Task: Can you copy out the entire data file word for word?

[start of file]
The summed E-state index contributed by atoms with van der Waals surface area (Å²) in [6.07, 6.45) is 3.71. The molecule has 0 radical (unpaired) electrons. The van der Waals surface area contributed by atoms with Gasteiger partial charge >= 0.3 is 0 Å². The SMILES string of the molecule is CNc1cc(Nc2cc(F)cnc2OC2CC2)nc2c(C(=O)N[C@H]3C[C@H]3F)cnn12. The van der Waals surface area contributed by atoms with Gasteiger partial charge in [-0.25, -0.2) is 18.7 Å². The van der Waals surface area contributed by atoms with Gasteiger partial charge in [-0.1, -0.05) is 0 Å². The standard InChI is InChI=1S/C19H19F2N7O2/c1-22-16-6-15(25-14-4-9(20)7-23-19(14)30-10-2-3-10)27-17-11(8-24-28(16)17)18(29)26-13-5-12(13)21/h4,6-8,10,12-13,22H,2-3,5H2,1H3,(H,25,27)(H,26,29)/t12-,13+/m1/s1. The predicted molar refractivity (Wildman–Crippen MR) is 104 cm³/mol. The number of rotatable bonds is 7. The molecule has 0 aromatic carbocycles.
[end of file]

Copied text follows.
The summed E-state index contributed by atoms with van der Waals surface area (Å²) in [6.07, 6.45) is 3.71. The molecule has 0 radical (unpaired) electrons. The van der Waals surface area contributed by atoms with Gasteiger partial charge >= 0.3 is 0 Å². The SMILES string of the molecule is CNc1cc(Nc2cc(F)cnc2OC2CC2)nc2c(C(=O)N[C@H]3C[C@H]3F)cnn12. The van der Waals surface area contributed by atoms with Gasteiger partial charge in [-0.25, -0.2) is 18.7 Å². The van der Waals surface area contributed by atoms with Gasteiger partial charge in [-0.1, -0.05) is 0 Å². The standard InChI is InChI=1S/C19H19F2N7O2/c1-22-16-6-15(25-14-4-9(20)7-23-19(14)30-10-2-3-10)27-17-11(8-24-28(16)17)18(29)26-13-5-12(13)21/h4,6-8,10,12-13,22H,2-3,5H2,1H3,(H,25,27)(H,26,29)/t12-,13+/m1/s1. The predicted molar refractivity (Wildman–Crippen MR) is 104 cm³/mol. The number of rotatable bonds is 7. The molecule has 0 aromatic carbocycles.